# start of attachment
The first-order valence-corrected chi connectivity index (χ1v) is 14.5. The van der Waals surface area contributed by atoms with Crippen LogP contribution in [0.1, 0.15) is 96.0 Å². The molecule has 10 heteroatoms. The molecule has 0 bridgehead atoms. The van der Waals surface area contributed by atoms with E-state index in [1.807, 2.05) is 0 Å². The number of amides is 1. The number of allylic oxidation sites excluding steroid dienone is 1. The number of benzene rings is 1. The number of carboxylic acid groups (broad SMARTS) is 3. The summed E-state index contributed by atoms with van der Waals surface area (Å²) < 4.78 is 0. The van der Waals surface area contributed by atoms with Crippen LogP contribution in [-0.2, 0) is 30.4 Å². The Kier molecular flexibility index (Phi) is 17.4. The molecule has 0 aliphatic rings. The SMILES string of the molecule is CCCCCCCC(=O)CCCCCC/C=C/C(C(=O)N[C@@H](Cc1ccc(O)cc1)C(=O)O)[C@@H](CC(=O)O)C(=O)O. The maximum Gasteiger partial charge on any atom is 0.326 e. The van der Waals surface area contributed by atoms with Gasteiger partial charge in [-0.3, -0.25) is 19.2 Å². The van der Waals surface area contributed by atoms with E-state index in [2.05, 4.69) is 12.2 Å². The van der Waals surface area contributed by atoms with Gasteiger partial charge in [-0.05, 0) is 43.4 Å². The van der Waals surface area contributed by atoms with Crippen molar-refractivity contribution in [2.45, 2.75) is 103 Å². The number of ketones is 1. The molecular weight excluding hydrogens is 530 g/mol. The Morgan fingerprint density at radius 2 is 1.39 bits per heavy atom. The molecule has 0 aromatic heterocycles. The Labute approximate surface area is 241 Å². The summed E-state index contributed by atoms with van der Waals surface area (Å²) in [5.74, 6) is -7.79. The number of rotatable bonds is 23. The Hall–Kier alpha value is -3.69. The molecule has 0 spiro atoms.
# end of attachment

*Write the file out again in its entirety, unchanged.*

The first-order valence-corrected chi connectivity index (χ1v) is 14.5. The van der Waals surface area contributed by atoms with Crippen LogP contribution in [0.1, 0.15) is 96.0 Å². The molecule has 10 heteroatoms. The molecule has 0 bridgehead atoms. The van der Waals surface area contributed by atoms with E-state index in [1.807, 2.05) is 0 Å². The number of amides is 1. The number of allylic oxidation sites excluding steroid dienone is 1. The number of benzene rings is 1. The number of carboxylic acid groups (broad SMARTS) is 3. The summed E-state index contributed by atoms with van der Waals surface area (Å²) < 4.78 is 0. The van der Waals surface area contributed by atoms with Crippen LogP contribution in [-0.2, 0) is 30.4 Å². The Kier molecular flexibility index (Phi) is 17.4. The molecule has 0 aliphatic rings. The SMILES string of the molecule is CCCCCCCC(=O)CCCCCC/C=C/C(C(=O)N[C@@H](Cc1ccc(O)cc1)C(=O)O)[C@@H](CC(=O)O)C(=O)O. The maximum Gasteiger partial charge on any atom is 0.326 e. The van der Waals surface area contributed by atoms with Gasteiger partial charge in [-0.3, -0.25) is 19.2 Å². The van der Waals surface area contributed by atoms with E-state index in [2.05, 4.69) is 12.2 Å². The van der Waals surface area contributed by atoms with Gasteiger partial charge in [-0.05, 0) is 43.4 Å². The van der Waals surface area contributed by atoms with Crippen molar-refractivity contribution in [2.45, 2.75) is 103 Å². The number of ketones is 1. The molecular weight excluding hydrogens is 530 g/mol. The Morgan fingerprint density at radius 2 is 1.39 bits per heavy atom. The molecule has 0 aromatic heterocycles. The Labute approximate surface area is 241 Å². The summed E-state index contributed by atoms with van der Waals surface area (Å²) in [5.74, 6) is -7.79. The number of rotatable bonds is 23. The Hall–Kier alpha value is -3.69. The molecule has 0 spiro atoms.